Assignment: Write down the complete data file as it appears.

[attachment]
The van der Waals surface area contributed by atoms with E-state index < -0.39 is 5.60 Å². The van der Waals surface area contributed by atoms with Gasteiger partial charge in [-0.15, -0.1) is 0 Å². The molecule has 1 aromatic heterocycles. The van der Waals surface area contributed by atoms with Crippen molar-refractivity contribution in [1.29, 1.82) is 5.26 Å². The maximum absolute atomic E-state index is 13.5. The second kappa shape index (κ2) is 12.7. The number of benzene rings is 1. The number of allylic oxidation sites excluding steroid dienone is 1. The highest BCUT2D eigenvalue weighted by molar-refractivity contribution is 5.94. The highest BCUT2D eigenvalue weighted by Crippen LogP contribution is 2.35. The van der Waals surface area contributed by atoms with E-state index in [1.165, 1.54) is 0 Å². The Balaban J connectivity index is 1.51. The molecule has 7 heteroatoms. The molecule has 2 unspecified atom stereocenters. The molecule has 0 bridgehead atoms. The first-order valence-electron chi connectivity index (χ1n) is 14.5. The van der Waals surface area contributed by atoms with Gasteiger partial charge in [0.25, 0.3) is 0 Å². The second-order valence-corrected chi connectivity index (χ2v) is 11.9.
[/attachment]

The van der Waals surface area contributed by atoms with E-state index < -0.39 is 5.60 Å². The van der Waals surface area contributed by atoms with Gasteiger partial charge in [-0.15, -0.1) is 0 Å². The molecule has 1 aromatic heterocycles. The van der Waals surface area contributed by atoms with Crippen molar-refractivity contribution in [1.29, 1.82) is 5.26 Å². The maximum absolute atomic E-state index is 13.5. The second kappa shape index (κ2) is 12.7. The number of benzene rings is 1. The number of allylic oxidation sites excluding steroid dienone is 1. The highest BCUT2D eigenvalue weighted by molar-refractivity contribution is 5.94. The highest BCUT2D eigenvalue weighted by Crippen LogP contribution is 2.35. The van der Waals surface area contributed by atoms with E-state index in [1.165, 1.54) is 0 Å². The Balaban J connectivity index is 1.51. The molecule has 7 heteroatoms. The molecule has 2 unspecified atom stereocenters. The molecule has 0 bridgehead atoms. The first-order valence-electron chi connectivity index (χ1n) is 14.5. The van der Waals surface area contributed by atoms with Gasteiger partial charge in [0.25, 0.3) is 0 Å². The second-order valence-corrected chi connectivity index (χ2v) is 11.9.